R: M.I.A., who we saw last year. We aren’t musicians ourselves, but music is a huge influence for us. It’s an intense muse that flows through our artwork, whether we’re listening to music while making our work or playing it during a show.
J: Matthew Barney in the sense that he pushes his central theme into all mediums, and there is a quality to his work that we aspire to. Frida as well: her struggle in life, how hard she worked. James Turrell’s meditative staircases and use of light.
R: Then there are the people that surround us everyday, that are in our studio space such as, Amina Moon, Anuta Skrypka, Drew Shannon, Menalon Music, The New Beat, Dustin Rabin, and Randall Okita. There are so many others in our Toronto art community such as: Mahmood Popal, Danielle Hession, Lauren Pirie, Josh Raskin, Randy Grskovic, Rodrigo Marti and of course our brother Justin Broadbent!
J: I think we need to nurture artists. They’re the voice of change. I’m sick of people saying things like “Oh, it’s good style, good design.” It’s creative change. We need more artists when developing new ways of innovating systems. It’s very inspiring to see people that are doing it.
What’s the best piece of advice you’ve ever been given?
J: You have to trust your intuition. That’s really hard to do sometimes in our world.
R: I think something we preach a lot about is self care. Like we did before “Clearing Spaces”, we went to an actual spa. We needed to be calm and present to be able to give that to the viewers.
J: I think that every good art show or piece, no matter how small, will change you. And to me, that’s the definition of art. If it doesn’t change you, it’s something else. Being involved in art making, I think you get changed quite a bit and if you’re not steady, not self soothing, not grounded you could end up destroying yourself.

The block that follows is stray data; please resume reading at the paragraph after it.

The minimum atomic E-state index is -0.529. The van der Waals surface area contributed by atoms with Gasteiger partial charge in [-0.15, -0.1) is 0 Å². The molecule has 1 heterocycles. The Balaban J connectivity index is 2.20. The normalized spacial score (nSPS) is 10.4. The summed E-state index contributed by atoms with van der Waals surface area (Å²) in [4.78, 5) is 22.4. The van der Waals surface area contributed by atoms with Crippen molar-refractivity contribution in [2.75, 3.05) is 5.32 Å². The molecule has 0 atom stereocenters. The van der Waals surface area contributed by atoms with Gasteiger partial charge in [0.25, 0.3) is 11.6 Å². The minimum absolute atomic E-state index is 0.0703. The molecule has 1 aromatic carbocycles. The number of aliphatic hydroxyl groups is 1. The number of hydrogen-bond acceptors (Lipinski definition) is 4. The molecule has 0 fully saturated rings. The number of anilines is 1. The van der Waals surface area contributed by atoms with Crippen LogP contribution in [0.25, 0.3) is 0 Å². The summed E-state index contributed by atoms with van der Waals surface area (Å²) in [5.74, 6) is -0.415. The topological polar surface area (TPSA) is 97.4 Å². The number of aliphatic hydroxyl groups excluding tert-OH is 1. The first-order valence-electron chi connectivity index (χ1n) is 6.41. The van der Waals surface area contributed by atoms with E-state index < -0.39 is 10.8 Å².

Are there any techniques or practices you haven’t experimented with yet and would be interested in delving in?
J: Marble sculptures (laughs). And film, whenever we write proposals for our work it always ends up sounding like a surreal film.
R: Marble for sure (laughs). I think a more filmic approach would be interesting. It’s something we’ve never explored.
What would you never change about each other?
J: I would never change two things about Rose: her determination for one. She’s the organized one, the doer and when she puts her mind to something she does it. Secondly, her ability to bring people together and have fun. She’s the party organizer of life, if you need a party she’s the one that is making it happen. There’s this element in her of wanting community, wanting to reach out, wanting people to have fun.
R: I would say two things as well. I would never change her crazy brain, on the outside she looks so pretty and nice but there’s some messed up, raw stuff that’s going on inside that will just shock you, and I love that about her. And the second thing I’m going to say is that Joy supports so many people, she has a nurturing side. She’s always helping other artists have confidence, I can’t understand how she finds it in herself to do it.